It’s Thanksgiving week, and most of you are hopefully going to put aside for a few days the contentious topics that dominate the news on any given day. We certainly plan to do just that. But before we fully immerse ourselves in the aromas of turkey and cornbread stuffing (yum), here are some thoughts about those contentious politics and what they might – or might not – mean for markets in 2020.
The Shrug Factor
First of all, the default mode for the stock market vis a vis politics is to ignore them. Since we happen to live in the Washington DC region where political chatter is a fact of daily life, we get a fair share of incredulity about this. “Doesn’t the market worry about impeachment/Brexit/Syria/geopolitical topic of the day?” To which we typically reply: “Does it have a direct, measurable relationship to the trade war, or corporate earnings, or the next Fed monetary policy meeting? If not, then…no.”
It’s the Cash Flow, Silly
The market’s insouciance to political events may seem odd, but there is a certain logic to it, which can take one of two forms. The first is one you may have heard us say with some frequency. A stock price, at the end of the day, is a time-discounted summation of a stream of expected future cash flows. Those cash flows, in turn, largely depend on a small number of key drivers: demand for whatever it is for the company sells, the price that aligns with projected demand, input costs for raw materials, labor, overhead etc., along with the prevailing rate of interest in the economy (since future cash flows are expressed in present value terms based in part on market interest rates). If there is not a clear case to make that a political development threatens a direct, quantifiable impact of some size on one or more of these variables, then it can be summarily ignored by the discounted cash flow models cranking out valuation estimates.
The Rarity of Paradigm Shifts
The second way one might go about ignoring geopolitics is to consider them as part of a contextual backdrop that largely stays in place year in and year out, and only changes when a paradigm shift in the socio-economic context occurs (which is extremely rarely).
For the past forty-odd years, political evolution around the world has generally moved in one direction. Free, self-regulating markets opening up more and more of the globe to private enterprise and consumerist societies has been the default paradigm. Sure – nations may veer a bit left here, a bit right there – but the globalism that took root early in the Thatcher-Reagan years plowed ahead through subsequent decades like a dreadnought. Monetary and fiscal choices during this period have revolved around keeping financial markets hale, healthy and mostly trending upwards. In this view, there is no need to pay attention to politics because the big questions have already been answered.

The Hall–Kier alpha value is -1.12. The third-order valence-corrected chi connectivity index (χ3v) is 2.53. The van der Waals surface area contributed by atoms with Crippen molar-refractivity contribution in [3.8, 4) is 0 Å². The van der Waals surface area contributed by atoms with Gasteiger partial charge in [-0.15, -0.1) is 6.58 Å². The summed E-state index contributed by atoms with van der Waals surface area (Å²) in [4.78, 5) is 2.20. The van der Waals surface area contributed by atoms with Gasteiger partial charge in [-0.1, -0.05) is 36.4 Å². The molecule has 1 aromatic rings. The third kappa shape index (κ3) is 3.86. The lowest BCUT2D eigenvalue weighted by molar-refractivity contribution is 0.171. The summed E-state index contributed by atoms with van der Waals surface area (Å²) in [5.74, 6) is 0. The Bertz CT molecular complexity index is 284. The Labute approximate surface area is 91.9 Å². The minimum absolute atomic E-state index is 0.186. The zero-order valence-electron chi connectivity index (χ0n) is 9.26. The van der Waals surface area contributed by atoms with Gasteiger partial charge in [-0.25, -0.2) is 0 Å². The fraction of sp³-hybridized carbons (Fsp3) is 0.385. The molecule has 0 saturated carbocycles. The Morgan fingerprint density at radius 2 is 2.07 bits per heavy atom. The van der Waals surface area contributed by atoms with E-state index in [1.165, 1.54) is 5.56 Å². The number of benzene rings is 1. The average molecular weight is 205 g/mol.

Slowly, Then Suddenly
We’re going to have more to say about this second viewpoint in our annual market outlook that will come out in January. Here is a preview, though. When we think about the shifting of a paradigm from one set of circumstances to another, we call to mind a famous quote from the Ernest Hemingway novel “The Sun Also Rises.” One character asks another character who is down on his luck just how he went bankrupt. The now-bankrupt character replies: “Two ways: first gradually, then suddenly.” That description seems to work with paradigm shifts as well.
The last time we experienced a paradigm shift in the world economy, the “gradually” part of the transition started in the mid-1960s. There were some (mostly) minor seismic shocks in capital markets as the pressures of the Bretton Woods mechanism of a US dollar-backed gold exchange standard stretched under the realities of newly competitive economies in Europe and Asia and the inflation-building escalation of the Vietnam War in the US. The “suddenly” part happened in 1973 with a stock market crash, the US dollar in freefall after the end of the Bretton Woods exchange standard and a tripling of the price of crude oil. Suddenly, politics mattered.
The transition of the late 1960s and early 1970s led to a bear market that didn’t fully work itself out until the early 1980s. Why this matters today is that we see a rather convincing case to make that we are in another one of those transitional moments similar to the end of the Bretton Woods economy. Now, for all intents and purposes we are still in the “gradually” stage – and may well be for some time to come. The single uniting purpose of all major central banks around the world is to make “gradually” last as long as possible, using any means conceivable to keep the easy money coursing through the veins of the world economy. It would be great to know when that “suddenly” moment will appear so as to be fully prepared for it. In the absence of a crystal ball, though, the best one can do is to acknowledge the uncertainty and build adequate defenses into a long-term portfolio. There is an entire list of things we have compiled under the heading “newsworthy, not market-worthy” – so as to be alert to any indications that markets are starting to become alert to developments they normally ignore.
We wish all of you a safe, happy and healthy Thanksgiving.